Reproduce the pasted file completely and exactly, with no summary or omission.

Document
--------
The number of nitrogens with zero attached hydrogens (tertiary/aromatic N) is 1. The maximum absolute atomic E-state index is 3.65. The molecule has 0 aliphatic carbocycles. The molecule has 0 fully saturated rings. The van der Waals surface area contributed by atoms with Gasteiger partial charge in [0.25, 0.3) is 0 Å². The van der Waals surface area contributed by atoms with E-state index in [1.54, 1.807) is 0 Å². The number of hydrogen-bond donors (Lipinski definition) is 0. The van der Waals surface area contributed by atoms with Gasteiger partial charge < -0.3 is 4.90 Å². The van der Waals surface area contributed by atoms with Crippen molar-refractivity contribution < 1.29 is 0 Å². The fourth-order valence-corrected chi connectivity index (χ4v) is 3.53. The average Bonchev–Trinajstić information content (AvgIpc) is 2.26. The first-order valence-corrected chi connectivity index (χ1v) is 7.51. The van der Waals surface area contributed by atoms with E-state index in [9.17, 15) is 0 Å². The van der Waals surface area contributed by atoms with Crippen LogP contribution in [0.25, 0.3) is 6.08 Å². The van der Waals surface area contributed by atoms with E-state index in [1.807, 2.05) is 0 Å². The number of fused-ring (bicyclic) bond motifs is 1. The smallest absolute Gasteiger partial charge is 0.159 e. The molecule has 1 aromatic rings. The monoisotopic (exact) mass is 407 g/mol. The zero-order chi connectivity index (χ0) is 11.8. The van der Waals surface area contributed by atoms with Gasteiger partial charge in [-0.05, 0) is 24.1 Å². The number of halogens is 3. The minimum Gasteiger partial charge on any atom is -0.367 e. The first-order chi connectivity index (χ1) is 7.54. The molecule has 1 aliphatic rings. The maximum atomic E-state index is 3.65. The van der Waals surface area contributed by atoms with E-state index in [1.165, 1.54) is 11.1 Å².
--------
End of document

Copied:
The number of nitrogens with zero attached hydrogens (tertiary/aromatic N) is 1. The maximum absolute atomic E-state index is 3.65. The molecule has 0 aliphatic carbocycles. The molecule has 0 fully saturated rings. The van der Waals surface area contributed by atoms with Gasteiger partial charge in [0.25, 0.3) is 0 Å². The van der Waals surface area contributed by atoms with E-state index in [1.54, 1.807) is 0 Å². The number of hydrogen-bond donors (Lipinski definition) is 0. The van der Waals surface area contributed by atoms with Gasteiger partial charge < -0.3 is 4.90 Å². The van der Waals surface area contributed by atoms with Crippen molar-refractivity contribution < 1.29 is 0 Å². The fourth-order valence-corrected chi connectivity index (χ4v) is 3.53. The average Bonchev–Trinajstić information content (AvgIpc) is 2.26. The first-order valence-corrected chi connectivity index (χ1v) is 7.51. The van der Waals surface area contributed by atoms with E-state index in [9.17, 15) is 0 Å². The van der Waals surface area contributed by atoms with Crippen LogP contribution in [0.25, 0.3) is 6.08 Å². The van der Waals surface area contributed by atoms with E-state index in [1.807, 2.05) is 0 Å². The number of fused-ring (bicyclic) bond motifs is 1. The smallest absolute Gasteiger partial charge is 0.159 e. The molecule has 1 aromatic rings. The monoisotopic (exact) mass is 407 g/mol. The zero-order chi connectivity index (χ0) is 11.8. The van der Waals surface area contributed by atoms with Gasteiger partial charge in [-0.05, 0) is 24.1 Å². The number of halogens is 3. The minimum Gasteiger partial charge on any atom is -0.367 e. The first-order chi connectivity index (χ1) is 7.54. The molecule has 1 aliphatic rings. The maximum atomic E-state index is 3.65. The van der Waals surface area contributed by atoms with E-state index in [1.165, 1.54) is 11.1 Å².